I’m going to attempt to describe the appeal of 100 year old bicycle technology with a rambling exploration of fixed gear bicycles, some dodgy psychological self-diagnosis, and the design philosophy of Dieter Rams. In the process I might leave myself wondering why I ride one.

Paul’s first cycling memory was screaming down Brickyard Hill on his 12” wheel Raleigh Striker. It didn’t end well – with a bloody chin and elbows, the bike dumped on the gravel road, and a small boy running home crying for mum. The experience didn’t put him off the two-wheeled life though, and he would be very proud if one of his kids came running to him with bleeding elbows. Professionally-speaking, Paul is a Design Engineer – by day he manages product testing at Consumer New Zealand, where he can indulge his love for good product design and engineering detail. By night he tries to encourage others to discover cycling adventures by documenting his experiences on www.inspiring-riding.com.

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As always, Nerd Nite is a FREE event open to anyone. There are some great 2 for 1 deals on mains as awell, so bring your peeps!

nerd nite 14: braaaaaainz

UPDATE: The prezis from the talks are available here.

As some of you may know, this Saturday (Jan 12th) is the day on which Hal turns 21! We tried to organise a screening of 2001: A Space Odyssey to commemorate this auspicious date, but the rights are incredibly locked down. Sigh.  No matter, though!  You can all still watch it at home with your friends and loved ones, and we encourage that most strongly 🙂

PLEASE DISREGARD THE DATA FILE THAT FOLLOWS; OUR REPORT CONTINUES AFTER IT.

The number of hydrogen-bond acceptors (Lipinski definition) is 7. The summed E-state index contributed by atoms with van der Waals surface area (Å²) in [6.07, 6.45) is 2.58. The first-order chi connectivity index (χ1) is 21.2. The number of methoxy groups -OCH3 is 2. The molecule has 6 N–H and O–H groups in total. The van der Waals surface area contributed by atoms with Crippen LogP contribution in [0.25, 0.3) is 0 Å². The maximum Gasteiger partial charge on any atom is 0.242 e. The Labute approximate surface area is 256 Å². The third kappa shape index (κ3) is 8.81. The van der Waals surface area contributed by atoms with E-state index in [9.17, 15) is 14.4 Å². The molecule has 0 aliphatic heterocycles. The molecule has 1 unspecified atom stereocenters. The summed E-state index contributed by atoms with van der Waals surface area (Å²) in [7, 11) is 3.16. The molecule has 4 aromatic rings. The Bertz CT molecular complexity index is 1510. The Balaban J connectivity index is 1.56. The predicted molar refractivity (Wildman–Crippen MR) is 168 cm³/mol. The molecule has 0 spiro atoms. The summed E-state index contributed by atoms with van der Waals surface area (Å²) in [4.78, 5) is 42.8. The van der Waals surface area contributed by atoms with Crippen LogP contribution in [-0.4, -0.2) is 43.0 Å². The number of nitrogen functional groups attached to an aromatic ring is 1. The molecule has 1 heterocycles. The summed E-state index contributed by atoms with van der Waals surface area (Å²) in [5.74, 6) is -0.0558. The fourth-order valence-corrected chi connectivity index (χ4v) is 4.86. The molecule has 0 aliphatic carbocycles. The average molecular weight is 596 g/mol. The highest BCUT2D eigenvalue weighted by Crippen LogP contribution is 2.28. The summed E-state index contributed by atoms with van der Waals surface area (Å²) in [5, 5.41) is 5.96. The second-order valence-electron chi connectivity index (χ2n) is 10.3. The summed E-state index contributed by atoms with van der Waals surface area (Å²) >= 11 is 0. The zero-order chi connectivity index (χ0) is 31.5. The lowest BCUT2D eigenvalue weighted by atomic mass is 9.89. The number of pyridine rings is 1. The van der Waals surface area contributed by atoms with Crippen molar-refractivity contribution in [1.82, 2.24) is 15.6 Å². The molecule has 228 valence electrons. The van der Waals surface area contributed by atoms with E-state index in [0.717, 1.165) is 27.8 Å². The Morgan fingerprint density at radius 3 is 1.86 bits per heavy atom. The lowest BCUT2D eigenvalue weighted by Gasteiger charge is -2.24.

Our first nerd nite of the year looks like it’s going to be a corker, and has been set for January 21st, 6pm, at Hotel Bristol.

Yes, it’s a public holiday, but the Hotel Bristol is open (and NOT charging a surcharge, yay!).

Without further ado, our speakers:

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Electrifying Brains
Gina Grimshaw

Blurb – Humans have been zapping their brains for centuries. Gina Grimshaw will show us how, and explain why we would ever want to do such a thing.

Gina is a cognitive neuroscientist in the School of Psychology at Victoria University. She thinks brains are cool.

UPDATE: to be a test monkey for Gina, contact her.

 

Look Blue Go Purple
David Bimler

David Bimler is a physicist who went over to the dark side and became a perceptual psychologist. He will not use his talk about Pigments of the imagination as a way of recruiting experimental subjects from the audience.

The present story really goes back 150 million years, when colour vision in mammals turned weird. Things took another strange turn 30 or 40 million years ago: tropical plants started selectively breeding our primate ancestors to serve
as their seed-dispersal devices, and the primates used a clever biological hack to re-invent three-colour vision. Much later, colour perception was hijacked when we discovered language.

However, I will be concentrating on more recent aspects of colour research.
These include:
— the Russian Blues
— the world’s largest survey of colour language, conducted by missionaries in the 1970s
— the field-work used by Estonian linguists as an excuse to stay in Florence.

There will be colour swatches and words like ‘taupe’.

UPDATE: to be a test monkey for David, contact him.

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As always, do get in touch with with me if you or someone you know would like to give a talk 🙂
See you all there!